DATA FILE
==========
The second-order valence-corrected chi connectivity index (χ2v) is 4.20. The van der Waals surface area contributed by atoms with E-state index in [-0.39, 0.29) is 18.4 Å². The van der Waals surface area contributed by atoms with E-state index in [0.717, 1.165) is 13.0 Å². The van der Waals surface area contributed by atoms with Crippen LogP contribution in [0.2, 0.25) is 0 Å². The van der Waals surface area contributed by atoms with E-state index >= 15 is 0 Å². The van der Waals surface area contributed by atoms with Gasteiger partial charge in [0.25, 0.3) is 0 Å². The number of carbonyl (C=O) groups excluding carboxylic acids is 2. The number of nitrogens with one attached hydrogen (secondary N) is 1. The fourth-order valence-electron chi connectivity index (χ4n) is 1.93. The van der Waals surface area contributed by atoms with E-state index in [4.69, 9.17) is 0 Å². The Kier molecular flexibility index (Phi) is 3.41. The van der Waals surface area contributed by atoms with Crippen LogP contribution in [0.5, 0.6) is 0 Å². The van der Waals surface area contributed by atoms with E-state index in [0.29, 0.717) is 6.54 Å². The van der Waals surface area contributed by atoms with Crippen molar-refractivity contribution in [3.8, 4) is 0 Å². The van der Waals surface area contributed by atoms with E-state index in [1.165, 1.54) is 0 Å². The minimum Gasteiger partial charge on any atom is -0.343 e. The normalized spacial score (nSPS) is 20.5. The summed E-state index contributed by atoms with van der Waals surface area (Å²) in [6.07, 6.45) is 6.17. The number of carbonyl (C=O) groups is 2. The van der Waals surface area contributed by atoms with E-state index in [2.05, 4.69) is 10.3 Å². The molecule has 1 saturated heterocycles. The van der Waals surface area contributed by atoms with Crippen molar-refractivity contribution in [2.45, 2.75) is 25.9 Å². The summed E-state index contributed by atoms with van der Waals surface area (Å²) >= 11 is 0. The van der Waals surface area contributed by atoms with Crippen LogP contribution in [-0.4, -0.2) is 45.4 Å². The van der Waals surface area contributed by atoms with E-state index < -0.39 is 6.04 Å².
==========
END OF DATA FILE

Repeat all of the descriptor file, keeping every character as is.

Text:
The second-order valence-corrected chi connectivity index (χ2v) is 4.20. The van der Waals surface area contributed by atoms with E-state index in [-0.39, 0.29) is 18.4 Å². The van der Waals surface area contributed by atoms with E-state index in [0.717, 1.165) is 13.0 Å². The van der Waals surface area contributed by atoms with Crippen LogP contribution in [0.2, 0.25) is 0 Å². The van der Waals surface area contributed by atoms with E-state index >= 15 is 0 Å². The van der Waals surface area contributed by atoms with Gasteiger partial charge in [0.25, 0.3) is 0 Å². The number of carbonyl (C=O) groups excluding carboxylic acids is 2. The number of nitrogens with one attached hydrogen (secondary N) is 1. The fourth-order valence-electron chi connectivity index (χ4n) is 1.93. The van der Waals surface area contributed by atoms with E-state index in [4.69, 9.17) is 0 Å². The Kier molecular flexibility index (Phi) is 3.41. The van der Waals surface area contributed by atoms with Crippen LogP contribution in [0.5, 0.6) is 0 Å². The van der Waals surface area contributed by atoms with E-state index in [0.29, 0.717) is 6.54 Å². The van der Waals surface area contributed by atoms with Crippen molar-refractivity contribution in [3.8, 4) is 0 Å². The van der Waals surface area contributed by atoms with E-state index in [1.165, 1.54) is 0 Å². The minimum Gasteiger partial charge on any atom is -0.343 e. The normalized spacial score (nSPS) is 20.5. The summed E-state index contributed by atoms with van der Waals surface area (Å²) in [6.07, 6.45) is 6.17. The number of carbonyl (C=O) groups is 2. The van der Waals surface area contributed by atoms with E-state index in [2.05, 4.69) is 10.3 Å². The molecule has 1 saturated heterocycles. The van der Waals surface area contributed by atoms with Crippen molar-refractivity contribution in [2.45, 2.75) is 25.9 Å². The summed E-state index contributed by atoms with van der Waals surface area (Å²) >= 11 is 0. The van der Waals surface area contributed by atoms with Crippen LogP contribution in [-0.4, -0.2) is 45.4 Å². The van der Waals surface area contributed by atoms with E-state index < -0.39 is 6.04 Å².